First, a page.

Relay allows local cancer survivor to give back 0
A local childhood cancer survivor helping to organize a 100 km relay said the event allows him to support families on the tough journey of battling cancer.
The Sears Great Canadian Run: Relay to End Cancer aims to raise $500,000 for childhood cancer research and treatment at the Hospital for Sick Children.
Simon Williams was diagnosed with leukemia at 17 and had a bone marrow transplant at 25. Now as a healthy adult, Williams, the event director for the Great Canadian Event Series, said he likes being a part of creating and participating in these kinds of events as an opportunity to give back and to help people who are currently battling cancer.
He also participated in the cross-country Sears National Kids Cancer ride in 2010 with a group of 40 people who raised $2 million.
“The journey is different for everybody and if I can just show them what it looks like when you come out the other side, when you are fit and healthy, and that there is light at the end of the tunnel, then that is the inspiration that I want to serve,” said Williams, a Collingwood resident.
The run, on Sept. 22, will be a relay format with teams of up to 20 people running from Toronto to the Village at Blue Mountain from 7:30 a.m. until about 4:30 p.m. There are 18 exchange points along the route and runners get driven along the course with their team until it is their turn to run.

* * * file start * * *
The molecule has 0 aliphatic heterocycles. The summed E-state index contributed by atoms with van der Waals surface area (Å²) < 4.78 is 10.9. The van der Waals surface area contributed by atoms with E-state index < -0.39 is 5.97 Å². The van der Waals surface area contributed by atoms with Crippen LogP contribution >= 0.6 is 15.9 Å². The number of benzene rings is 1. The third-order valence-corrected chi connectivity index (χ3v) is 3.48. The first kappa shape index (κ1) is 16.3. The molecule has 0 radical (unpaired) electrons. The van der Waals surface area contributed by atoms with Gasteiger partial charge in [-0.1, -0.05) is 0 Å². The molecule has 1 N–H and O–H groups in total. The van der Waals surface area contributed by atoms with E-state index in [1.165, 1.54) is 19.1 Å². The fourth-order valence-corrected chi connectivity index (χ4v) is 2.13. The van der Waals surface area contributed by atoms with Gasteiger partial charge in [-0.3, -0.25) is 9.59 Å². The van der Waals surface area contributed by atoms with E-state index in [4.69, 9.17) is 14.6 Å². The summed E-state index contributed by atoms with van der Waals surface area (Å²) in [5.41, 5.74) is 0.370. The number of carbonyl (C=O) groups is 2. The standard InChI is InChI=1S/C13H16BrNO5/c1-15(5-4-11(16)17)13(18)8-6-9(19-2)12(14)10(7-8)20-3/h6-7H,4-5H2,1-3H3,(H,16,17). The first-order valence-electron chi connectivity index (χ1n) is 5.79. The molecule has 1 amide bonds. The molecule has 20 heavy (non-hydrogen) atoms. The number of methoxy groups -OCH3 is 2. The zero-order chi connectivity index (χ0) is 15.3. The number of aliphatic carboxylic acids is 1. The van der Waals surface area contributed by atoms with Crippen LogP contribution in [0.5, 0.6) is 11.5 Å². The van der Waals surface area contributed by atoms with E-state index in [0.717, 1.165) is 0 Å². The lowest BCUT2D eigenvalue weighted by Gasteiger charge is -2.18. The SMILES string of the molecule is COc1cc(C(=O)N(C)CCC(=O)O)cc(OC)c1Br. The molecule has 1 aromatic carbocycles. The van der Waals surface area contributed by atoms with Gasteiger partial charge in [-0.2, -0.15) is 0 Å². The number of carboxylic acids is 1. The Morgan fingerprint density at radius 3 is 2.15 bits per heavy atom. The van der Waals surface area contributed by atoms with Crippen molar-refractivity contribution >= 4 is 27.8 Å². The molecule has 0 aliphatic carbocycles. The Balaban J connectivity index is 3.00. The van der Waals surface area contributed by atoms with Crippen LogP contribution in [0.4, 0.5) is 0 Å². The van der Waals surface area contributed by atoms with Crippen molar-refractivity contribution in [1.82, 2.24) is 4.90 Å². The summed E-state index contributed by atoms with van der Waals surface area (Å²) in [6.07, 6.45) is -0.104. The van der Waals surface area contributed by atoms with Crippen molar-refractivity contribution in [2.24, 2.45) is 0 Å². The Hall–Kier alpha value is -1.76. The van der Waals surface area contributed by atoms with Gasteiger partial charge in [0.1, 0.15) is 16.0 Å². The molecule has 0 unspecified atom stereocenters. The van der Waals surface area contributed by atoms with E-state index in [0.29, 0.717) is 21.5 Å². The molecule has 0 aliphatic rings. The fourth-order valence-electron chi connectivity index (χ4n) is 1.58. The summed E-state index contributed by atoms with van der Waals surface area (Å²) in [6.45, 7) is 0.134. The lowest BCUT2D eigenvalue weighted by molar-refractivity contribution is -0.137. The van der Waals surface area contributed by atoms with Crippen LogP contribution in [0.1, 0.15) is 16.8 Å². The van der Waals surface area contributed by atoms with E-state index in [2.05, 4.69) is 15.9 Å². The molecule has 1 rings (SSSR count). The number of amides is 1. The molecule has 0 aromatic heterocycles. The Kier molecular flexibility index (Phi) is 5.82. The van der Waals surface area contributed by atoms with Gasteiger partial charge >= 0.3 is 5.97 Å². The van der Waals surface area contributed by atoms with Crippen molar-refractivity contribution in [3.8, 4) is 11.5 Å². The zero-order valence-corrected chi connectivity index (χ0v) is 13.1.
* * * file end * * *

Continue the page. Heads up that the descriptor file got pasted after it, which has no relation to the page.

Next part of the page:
At the end of the race there will be a celebration in the village of the achievement with speeches from sponsors and a childhood cancer ambassador, as well as food, drinks and music.
This is the second year this unique run has been organized. After the 2012 run, participants commented that the event was life-changing, said Williams.
“People said it was way easier than they thought it would be and some said it was a lot harder, but it's a journey that is representative of what these kids (with cancer) are going through,” he said. “I think the people that participate have fun and they learn a little bit about kids' cancer.”
This year's run already has more than 400 participants and organizers expect between 600 and 700 by race day, with a goal of raising $500,000.
It is a family affair with runners ages 14-70 already signed up and all ages are welcome. There are many teams that are motivated by a child who has cancer. One such team is Journey for Jacob, which raised $70,000 last year and has already raised $35,000 this year. They are running for four-year-old Jacob Middleton who is fighting liver cancer.
The run is not competitive and runners can complete distances varying from four-to-100 kilometres; there are already five runners who have signed up to do solo runs of the entire 100 km. This year there is also an option for smaller local groups to start a run from Stayner.
Volunteers are needed to be at the exchange points, help to set-up and take-down the start-finish lines, and to be bike marshals along the course.
For more information on how to participate, donate or volunteer go to http://www.thesearsgreatcanadianrun.ca/